I was promoted to nurse supervisor a few years ago. Though I was young, I felt confident in my new position. Commanding the respect of my peers and subordinates was difficult, and I still struggle with it, but I make sure they know I haven’t forgotten what it’s like to be a bedside nurse. However, as confident as I felt, I would sometimes walk through the hallway doing rounds and think to myself, “What is this little black girl doing in this position trying to tell these folks what to do?” But I could quickly push those thoughts aside when I spoke with other minority nurses who would say, “I’m so proud of you,” or “We’re glad you’re here.” I know that feeling. It comes from seeing someone do something you deemed impossible. It’s the same feeling I had as I watched Barack Obama on his journey to becoming our president. I sometimes wonder if he, like me, has his moments of, “How did I get here?” and “Do I deserve this?” But if he’s anything like me, he’ll gain purpose and strength from the people that look at him with admiration, having achieved something that once seemed unobtainable. Could there be hope for a country that just a few years before turned its back on its minority citizens, calling them refugees?

I remember watching with pride on Election Day as Obama was announced the President-elect. However, this was a different kind of pride. This pride was for my country. The United States again pulled together at one of its most difficult of times to elect a leader—not a black leader, just a leader. I felt a change in my heart I had only felt once before, after 9/11. I felt like a vote for Barack was more than a vote for a black man; it was a vote for a united nation. Like so many Americans, my husband lost his job during the recession and I needed to pick up a second. I found myself watching Obama’s inauguration on my lunch break at a new hospital. I sat at a table with a couple of my coworkers and stared at the TV intently. I watched as Joe Biden was sworn in. I listened and cried as Aretha Franklin sang “My Country, ‘Tis of Thee.” I smiled as President Obama’s daughters stepped up to witness history and as his wife held the Lincoln Bible.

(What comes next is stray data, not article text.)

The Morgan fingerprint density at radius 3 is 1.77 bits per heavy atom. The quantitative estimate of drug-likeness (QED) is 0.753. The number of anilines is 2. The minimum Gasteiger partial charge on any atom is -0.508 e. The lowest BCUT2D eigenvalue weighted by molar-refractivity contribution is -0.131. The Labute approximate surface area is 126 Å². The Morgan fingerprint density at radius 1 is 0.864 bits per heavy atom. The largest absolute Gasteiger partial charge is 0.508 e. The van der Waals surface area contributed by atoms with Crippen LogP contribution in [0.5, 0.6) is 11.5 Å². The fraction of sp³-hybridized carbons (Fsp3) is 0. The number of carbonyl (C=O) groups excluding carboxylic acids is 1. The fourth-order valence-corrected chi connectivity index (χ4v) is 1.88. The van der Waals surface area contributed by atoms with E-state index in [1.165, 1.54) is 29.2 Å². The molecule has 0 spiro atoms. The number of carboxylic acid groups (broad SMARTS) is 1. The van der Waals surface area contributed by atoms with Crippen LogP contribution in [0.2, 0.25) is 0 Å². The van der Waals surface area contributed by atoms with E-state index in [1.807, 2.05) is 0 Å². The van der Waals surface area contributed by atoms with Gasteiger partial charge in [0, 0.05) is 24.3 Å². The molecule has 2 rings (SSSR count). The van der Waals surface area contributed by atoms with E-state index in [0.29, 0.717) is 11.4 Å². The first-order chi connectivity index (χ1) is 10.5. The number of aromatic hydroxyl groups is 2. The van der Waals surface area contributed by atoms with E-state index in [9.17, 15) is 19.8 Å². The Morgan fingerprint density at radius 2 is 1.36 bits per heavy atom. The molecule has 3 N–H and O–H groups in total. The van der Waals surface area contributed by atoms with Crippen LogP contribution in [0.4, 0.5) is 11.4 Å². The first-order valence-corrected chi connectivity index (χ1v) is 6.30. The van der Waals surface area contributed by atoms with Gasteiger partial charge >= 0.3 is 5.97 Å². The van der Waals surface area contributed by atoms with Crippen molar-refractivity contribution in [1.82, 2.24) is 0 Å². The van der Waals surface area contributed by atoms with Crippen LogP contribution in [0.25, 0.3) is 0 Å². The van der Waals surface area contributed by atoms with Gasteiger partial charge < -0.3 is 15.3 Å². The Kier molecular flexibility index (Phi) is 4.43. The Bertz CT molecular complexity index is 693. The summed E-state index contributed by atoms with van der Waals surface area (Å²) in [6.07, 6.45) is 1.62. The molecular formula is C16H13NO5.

My coworkers talked about the future and how President Obama could prove himself. They chatted with cautious hope, wondering whether or not he would live up to his impassioned speeches. I smiled, thinking, “If they only knew.” If nothing changed from that moment on, one very important thing had already. I finally realized that change happens not just through the act of an individual, but rather through the actions of many. When I look into my children’s eyes, and when they look into the eyes of their children, we can say with the utmost veracity that the American dream belongs to all of us. And for the first time in my life, I really mean it.